The Anne Willan Interview | Bakepedia

The Anne Willan Interview

Anne with Yule Bread

I haven’t mentioned memoirs on Bakepedia before, but after reading Anne Willan’s One Soufflé at a TimeI knew that would change. The book opens with a list of items she has smuggled in her suitcase over the years. The fact that she brought “trunks of American flour to France for testing recipes” immediately resonated with me. I had met Anne years ago at various IACP (International Association of Culinary Professionals) events but had never had the pleasure of a one-on-one chat. Anne took some time via phone to talk about how pastry chefs and cooks differ, how an apple is not always an apple and introduced me to Yule bread.

 

Dédé Wilson: Anne, thank you so much for taking the time to chat. I thoroughly enjoyed getting to know you through your book!

Anne Willan: One Soufflé At a Time?

 

Oh yes, I should have clarified (she has published over three dozen books)

Oh no problem…,

 

With Bakepedia being focused on desserts and baking, I made Marc Meneau’s Apple Gâteau. I had seen recipes similar to it over the years and they fascinated me. It is such a great example of how simple a recipe can be – there are so few ingredients – and yet the result is just pure apple essence!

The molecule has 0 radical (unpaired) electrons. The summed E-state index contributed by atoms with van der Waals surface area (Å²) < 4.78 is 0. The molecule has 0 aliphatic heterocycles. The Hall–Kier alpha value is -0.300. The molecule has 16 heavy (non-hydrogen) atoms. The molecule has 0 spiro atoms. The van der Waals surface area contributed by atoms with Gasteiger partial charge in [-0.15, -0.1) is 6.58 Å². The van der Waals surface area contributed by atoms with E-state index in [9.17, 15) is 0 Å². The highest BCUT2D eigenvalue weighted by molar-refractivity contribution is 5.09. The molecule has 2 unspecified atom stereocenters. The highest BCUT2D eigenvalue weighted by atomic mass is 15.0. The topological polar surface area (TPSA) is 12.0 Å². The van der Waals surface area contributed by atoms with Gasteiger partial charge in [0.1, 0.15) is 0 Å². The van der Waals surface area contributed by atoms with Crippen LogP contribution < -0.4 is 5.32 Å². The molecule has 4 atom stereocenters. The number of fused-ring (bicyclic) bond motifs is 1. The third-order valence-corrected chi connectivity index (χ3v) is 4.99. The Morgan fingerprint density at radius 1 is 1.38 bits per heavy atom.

Oh very good…it is fascinating isn’t it? I ate it at his restaurant and asked him how to make it and of course he didn’t have a recipe. I had to try it out…very few do, like you…you have to be a bit crackers to make it with all the slicing and intense preparation and of course a lot depends on the choice of apples. How did it work for you?

 

Quite well! I made it a few times actually. I used a mandoline – I think it is the only way for this recipe – so that part was fairly simple. And then I assumed, correctly I think, that I was just going to worry about the initial apple slices and how they were laid down in the mold. I figured that after cooking down that the slices in the middle wouldn’t really matter whether they were perfect single layers or not…and they were fine. The whole thing cooks down and compresses and caramelizes into such a luscious creation.

And indeed the end results are significantly different depending on the choice of apple…

 

This is a great segue because I was interested in your suggestion to use Granny Smith or McIntosh. They are so different that I couldn’t image them both working. It really works with the Granny Smith?

Oh yes, it does! And then it has that lovely tart flavor…

 

And they cook down enough that they soften?

Yes and it doesn’t fall apart. It is nice and tart.

 

The process of the long and slow baking does concentrate the sweetness…I am lucky since I am in new England I have a wide selection of apples…